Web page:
Tim Murphy is a Brooklyn-based novelist and journalist who grew up in North Andover. His new novel, “Correspondents,” (Grove Atlantic) is set among the Irish and Lebanese communities in the Merrimack Valley.
On July 10, in partnership with Andover Bookstore, he will be doing a special event at Shadi’s restaurant, a ticketed event that includes dinner, a signed copy of the novel and a reading and conversation with the author. Tickets are available here: https://www.hugobookstores.com/evening-tim-murphy-author-correspondents
Why did you decide to set a novel partly in the Merrimack Valley?
I grew up in the Merrimack Valley and even though I’ve lived in New York City the past 28 years I am still very attached to the area and go back a lot. My family on both my Irish paternal and Lebanese maternal side is from Lawrence, going back many decades in that area, and we lived in South Lawrence until I was eight. Then we moved to North Andover but Lawrence was still a big part of my upbringing as one of my grandmothers lived there until I was about 14 and we stayed connected to the Lebanese community there through my grandmother’s church, St. Anthony’s, as well as George’s Bakery right over the line in Methuen and of course the late, great Bishop’s restaurant. We had a lot of family events at Bishop’s and I was obsessed with that crazy modernist design. I would come home from school my mom would often have warm, fresh pita bread and zaatar or sesame manouche as well as olives, fresh tomatoes, salty cheese and spinach and meat pies waiting for us from George’s. And now my mother lives in Haverhill and brother in Wakefield so I drive up a lot and we are big fans of both Shadi’s in North Andover and Yalla! Grill in Methuen.
But on a deeper level, I was always fascinated with Lawrence’s history of attracting workers from so many countries around the world and of course the major strike there in 1912 and I knew it was probably a matter of time before I ended up writing a novel that was at least partly set there. The rest of the book is set in Beirut, Baghdad and Damascus, as well as a bit in D.C. and the San Diego area. I was also always fascinated by how the Arabic community there assimilated into the Irish/Yankee culture, grape leaves on the table one night and corned beef the next, so it was fun to write that part of the book where the Irish mother, Mary Jo, and the Lebanese father, George, fall in love and court and finesse their cultural differences. It was very nostalgic for me.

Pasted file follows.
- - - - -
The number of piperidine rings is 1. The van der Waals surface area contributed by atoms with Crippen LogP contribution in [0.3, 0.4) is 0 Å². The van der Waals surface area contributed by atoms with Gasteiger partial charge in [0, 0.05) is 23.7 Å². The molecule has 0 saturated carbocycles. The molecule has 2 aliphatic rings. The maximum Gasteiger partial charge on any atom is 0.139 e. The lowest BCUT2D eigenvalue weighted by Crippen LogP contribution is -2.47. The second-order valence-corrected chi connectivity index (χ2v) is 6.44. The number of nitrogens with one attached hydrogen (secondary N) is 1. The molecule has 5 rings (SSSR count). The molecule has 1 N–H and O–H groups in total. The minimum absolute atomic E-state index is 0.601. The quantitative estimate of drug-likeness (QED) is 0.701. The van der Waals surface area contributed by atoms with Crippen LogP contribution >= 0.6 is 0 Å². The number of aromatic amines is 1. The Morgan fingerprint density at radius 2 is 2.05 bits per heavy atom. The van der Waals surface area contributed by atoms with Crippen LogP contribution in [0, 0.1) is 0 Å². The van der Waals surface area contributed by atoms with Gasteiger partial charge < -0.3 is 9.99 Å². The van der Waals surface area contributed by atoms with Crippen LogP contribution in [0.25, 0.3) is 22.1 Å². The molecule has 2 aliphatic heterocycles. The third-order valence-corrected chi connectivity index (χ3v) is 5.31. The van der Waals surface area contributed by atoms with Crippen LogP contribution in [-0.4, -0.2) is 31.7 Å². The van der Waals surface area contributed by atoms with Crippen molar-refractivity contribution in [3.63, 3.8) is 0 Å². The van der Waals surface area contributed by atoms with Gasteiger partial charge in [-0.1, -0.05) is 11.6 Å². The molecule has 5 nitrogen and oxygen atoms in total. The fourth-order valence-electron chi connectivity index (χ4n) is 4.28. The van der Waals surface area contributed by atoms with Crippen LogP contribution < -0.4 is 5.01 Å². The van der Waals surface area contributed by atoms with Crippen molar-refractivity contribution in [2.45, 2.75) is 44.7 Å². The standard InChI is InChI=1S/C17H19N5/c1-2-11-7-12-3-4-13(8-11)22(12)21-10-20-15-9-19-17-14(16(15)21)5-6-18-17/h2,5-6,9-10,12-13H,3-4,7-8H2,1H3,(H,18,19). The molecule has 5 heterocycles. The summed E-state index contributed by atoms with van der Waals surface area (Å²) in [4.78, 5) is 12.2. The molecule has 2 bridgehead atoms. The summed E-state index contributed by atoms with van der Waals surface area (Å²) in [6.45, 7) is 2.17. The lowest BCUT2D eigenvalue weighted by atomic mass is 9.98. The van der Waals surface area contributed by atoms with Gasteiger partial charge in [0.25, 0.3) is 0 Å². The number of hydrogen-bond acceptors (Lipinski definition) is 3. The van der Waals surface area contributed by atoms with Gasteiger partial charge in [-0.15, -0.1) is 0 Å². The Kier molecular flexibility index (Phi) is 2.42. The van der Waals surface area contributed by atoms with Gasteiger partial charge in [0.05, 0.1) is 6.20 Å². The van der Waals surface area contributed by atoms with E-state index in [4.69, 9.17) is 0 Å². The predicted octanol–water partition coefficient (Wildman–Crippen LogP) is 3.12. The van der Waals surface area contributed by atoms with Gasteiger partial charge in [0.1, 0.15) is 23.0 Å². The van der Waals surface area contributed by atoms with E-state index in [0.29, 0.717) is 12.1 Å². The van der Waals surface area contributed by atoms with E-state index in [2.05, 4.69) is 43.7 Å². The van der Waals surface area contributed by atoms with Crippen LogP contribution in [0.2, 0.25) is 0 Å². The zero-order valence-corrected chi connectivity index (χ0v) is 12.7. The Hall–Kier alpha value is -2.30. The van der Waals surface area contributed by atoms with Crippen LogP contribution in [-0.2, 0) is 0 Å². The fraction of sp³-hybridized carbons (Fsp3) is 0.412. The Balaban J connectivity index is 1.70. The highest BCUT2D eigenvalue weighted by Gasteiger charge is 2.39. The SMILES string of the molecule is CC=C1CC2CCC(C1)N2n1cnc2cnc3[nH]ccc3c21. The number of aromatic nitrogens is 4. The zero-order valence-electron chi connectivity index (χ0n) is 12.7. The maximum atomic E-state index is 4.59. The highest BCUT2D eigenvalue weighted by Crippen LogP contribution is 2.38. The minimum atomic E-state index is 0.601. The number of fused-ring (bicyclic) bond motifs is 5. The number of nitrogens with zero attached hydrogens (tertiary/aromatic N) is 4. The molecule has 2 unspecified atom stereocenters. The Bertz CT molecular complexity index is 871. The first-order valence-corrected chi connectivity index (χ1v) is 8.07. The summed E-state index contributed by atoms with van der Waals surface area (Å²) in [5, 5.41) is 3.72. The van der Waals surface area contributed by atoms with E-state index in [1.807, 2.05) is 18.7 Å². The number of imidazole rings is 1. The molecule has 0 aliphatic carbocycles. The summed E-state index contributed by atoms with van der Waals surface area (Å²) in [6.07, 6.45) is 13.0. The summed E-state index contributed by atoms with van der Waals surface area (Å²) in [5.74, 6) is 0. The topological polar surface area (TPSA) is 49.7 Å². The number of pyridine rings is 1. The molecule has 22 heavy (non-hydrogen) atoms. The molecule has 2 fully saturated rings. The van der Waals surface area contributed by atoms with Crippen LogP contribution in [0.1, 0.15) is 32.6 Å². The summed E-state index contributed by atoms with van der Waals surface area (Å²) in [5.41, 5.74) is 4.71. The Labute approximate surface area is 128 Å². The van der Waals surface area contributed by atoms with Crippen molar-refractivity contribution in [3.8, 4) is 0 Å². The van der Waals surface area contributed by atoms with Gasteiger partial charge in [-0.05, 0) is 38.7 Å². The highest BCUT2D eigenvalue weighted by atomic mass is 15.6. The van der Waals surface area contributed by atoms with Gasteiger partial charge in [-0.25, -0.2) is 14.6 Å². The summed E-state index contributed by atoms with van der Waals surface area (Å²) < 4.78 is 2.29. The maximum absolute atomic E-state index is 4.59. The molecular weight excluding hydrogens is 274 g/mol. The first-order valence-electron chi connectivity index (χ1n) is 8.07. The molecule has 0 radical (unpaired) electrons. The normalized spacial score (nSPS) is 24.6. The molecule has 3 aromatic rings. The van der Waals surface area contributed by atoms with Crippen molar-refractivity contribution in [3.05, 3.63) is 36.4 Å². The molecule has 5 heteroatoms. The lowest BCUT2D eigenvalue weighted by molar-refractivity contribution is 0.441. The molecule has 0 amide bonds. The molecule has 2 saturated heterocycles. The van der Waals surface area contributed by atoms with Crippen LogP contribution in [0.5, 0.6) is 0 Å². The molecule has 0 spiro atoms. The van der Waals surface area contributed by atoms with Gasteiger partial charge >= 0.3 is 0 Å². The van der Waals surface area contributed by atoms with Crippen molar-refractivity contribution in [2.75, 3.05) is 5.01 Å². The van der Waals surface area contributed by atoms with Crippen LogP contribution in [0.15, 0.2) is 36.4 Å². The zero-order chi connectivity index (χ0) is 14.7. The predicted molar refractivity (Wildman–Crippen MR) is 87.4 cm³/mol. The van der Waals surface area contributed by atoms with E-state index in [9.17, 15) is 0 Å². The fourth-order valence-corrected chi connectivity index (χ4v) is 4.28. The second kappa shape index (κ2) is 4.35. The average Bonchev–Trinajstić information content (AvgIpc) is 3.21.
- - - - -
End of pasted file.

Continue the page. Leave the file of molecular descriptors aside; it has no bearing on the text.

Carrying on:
Why does this book hop around the world so much?
It’s for the purposes of the story, I guess, but I also wanted to make a broader point about how these layers and layers of immigrants have made America, and particularly the Merrimack Valley, so culturally rich and interesting, from the Irish to the southern/eastern Europeans and Mediterraneans to the newer waves from places like Puerto Rico, the Dominican Republic, central America and southeast Asia. It’s a privilege to grow up in a melting pot or a mosaic like that, whatever you want to call it.
Why do you call Lawrence “Lawton” in the book and Andover/North Andover Mendhem and West Mendhem?
That gives me the space to remember that I’m writing fiction and make those places just a bit more unreal or hyperreal than they really are, if that makes sense. It’s like they are parallel universes that look like the real places but where things happen a bit more dramatically or vividly, I guess.
What is it about the Merrimack Valley that still inspires you?
I’ve really become aware of the beauty of the Merrimack River in a way that I wasn’t when we were growing up, when it was seen as polluted and not really something to get close to. I didn’t even know that in North Andover you can actually get right up to the riverbank. I ran along the little river park in Haverhill recently and after just sat by the river and thought about how beautiful it was, probably the way it looked in Thoreau’s day when he sailed it for weeks with his brother. And I love where it spills out in the ocean in Newburyport. I actually love how the whole area is a mix of the coast, farmland and the city. It’s the best of three worlds and a very special part of Massachusetts and of my own past.
Photo at top of page: ©Chris Gabello